Tech Sensibility: The Newsletter (Dec 2014)
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- Online services oftentimes provide an option to store your method of payment for future uses, for example credit card information, so that you do not have to enter it again next time. While this may be convenient, it is yet another place where your personal information is left vulnerable. Consider pushing payments from your bank to vendors instead of saving sensitive information, like credit card numbers, with each online service.
- Venmo is a money-management app that lets you make and even share payments when splitting the dinner bill, rent, tickets and just about anything else. It is a hassle-free way to transfer money to or from your friends without the hassle of having to look for an ATM. Venmo is free for iOS, Android and Windows phones.
- When you buy a new smartphone, tablet, computer or TV, the sales person will often try to sell you an extended warranty. When deciding if you should purchase one, consider that data from Consumer Reports shows that most gadgets usually don't fail during the extended warranty period. If your gadget makes it through the first year, when most manufacturing problems show up, it often will not hit wear and tear failures until after the extended warranty expires.
- Consider these real-world mail clues in spotting potential identity theft: If you begin to receive catalogs in the mail with a different name, that may mean someone is using your address at stores; Medical solicitations for procedures you do not need and medication you do not take could signify someone is using your medical insurance; Sudden increases in your car insurance rate could be a clue that your credit score has dropped.
- Do you know which files are taking up the most room on your hard drive? WizTree scans your hard drive for the biggest files and folders. It is fast and efficient and enables you to sort the contents of your drive by folder size and then deletes the files for you. You can also view the top 1000 largest files to see what is taking up the most space on your hard drive, like, for example, a large number of movies or pictures.
Hiring that perfect start-up team
When it comes to the technical team, it is important that your team members are a good fit for your start-up. You should hire people who not only thrive in a fast-paced start-up environment, but who share the same core values as you. Your technical team members should be a good fit for the culture, and individual personalities should complement one another.
Additionally, technical team members should not only be experts in their knowledge domain, they have to be able to articulate that knowledge to their peers and managers. The best technical experts are able to work together with other teams, and explain the technical terms in a simple language that everyone can understand.
Furthermore, the quality that venture capitalists are looking for in a start-up is execution. While a good idea is certainly important, and a sound strategy will ensure you reach your objectives, it is the execution along with the product or service delivery that matters the most. Try to hire people who have demonstrated the ability to take a project from its early stages to a successful delivery.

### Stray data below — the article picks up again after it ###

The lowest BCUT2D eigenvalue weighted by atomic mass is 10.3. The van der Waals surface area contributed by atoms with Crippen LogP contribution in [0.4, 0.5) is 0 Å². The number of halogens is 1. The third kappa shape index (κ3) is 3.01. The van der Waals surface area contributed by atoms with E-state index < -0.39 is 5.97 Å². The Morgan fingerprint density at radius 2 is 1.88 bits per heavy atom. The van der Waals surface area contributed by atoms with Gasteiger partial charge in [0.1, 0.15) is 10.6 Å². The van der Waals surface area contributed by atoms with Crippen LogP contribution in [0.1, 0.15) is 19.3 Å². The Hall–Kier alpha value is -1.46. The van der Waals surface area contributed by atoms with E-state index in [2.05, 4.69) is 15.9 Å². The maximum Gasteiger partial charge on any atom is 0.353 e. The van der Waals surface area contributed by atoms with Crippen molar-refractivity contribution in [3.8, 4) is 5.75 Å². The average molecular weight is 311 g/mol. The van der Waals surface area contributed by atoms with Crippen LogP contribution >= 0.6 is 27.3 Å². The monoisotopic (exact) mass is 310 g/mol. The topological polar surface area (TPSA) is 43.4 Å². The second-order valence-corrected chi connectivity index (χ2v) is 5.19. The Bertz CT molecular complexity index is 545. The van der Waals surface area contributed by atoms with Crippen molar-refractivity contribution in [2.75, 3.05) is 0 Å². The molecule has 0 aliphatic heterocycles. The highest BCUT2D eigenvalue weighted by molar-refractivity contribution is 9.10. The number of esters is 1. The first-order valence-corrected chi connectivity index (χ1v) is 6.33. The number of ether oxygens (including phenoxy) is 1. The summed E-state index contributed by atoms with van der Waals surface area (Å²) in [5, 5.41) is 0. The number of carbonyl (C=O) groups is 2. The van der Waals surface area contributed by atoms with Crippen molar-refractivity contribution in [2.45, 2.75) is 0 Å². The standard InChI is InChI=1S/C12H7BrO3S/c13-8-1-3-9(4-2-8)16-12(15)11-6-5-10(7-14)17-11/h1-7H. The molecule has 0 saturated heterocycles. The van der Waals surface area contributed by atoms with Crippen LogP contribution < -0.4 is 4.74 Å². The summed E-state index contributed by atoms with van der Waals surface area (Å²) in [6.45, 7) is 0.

Imagining a world where there are no doors can be frightening. But where the Internet is concerned, that is exactly the kind of world we are living in every day. You need not have read George Orwell's "1984" to understand that surveillance is antithetical to a free society. Gradually, people are starting to realize how a tactless Tweet or a lookup of your address using Google Maps revealing your landlord's unkempt property can prevent you from getting a job or even a date. But with all the cries demanding more privacy, recent studies have shown that we are voluntarily sharing our personal data more than ever before. Usually we debate about the legal ramifications of such sharing. Rarely though do we discuss the psychological effects.
Recent studies have shown that the more we share, the less inclined we are to demonstrate individuality and creativity, due to social pressures to conform. More so, being observed and watched can often lead to heightened feelings of anxiety and depression. So, knowing this, why do we continue to share even more? The paradox may point to our fears of being judged as left out or unengaged (think high-school). Psychologists have warned about revealing too much about ourselves too soon - whether online or offline. If we view personal information as a form of currency, the amount we spend on people can indicate how much we value those relationships. Spending all of this personal currency recklessly and with little forethought can leave us feeling deprived of self-confidence and individualism. Perhaps that is why it may feel like an actual theft when that information is hacked or data mined and then sold off.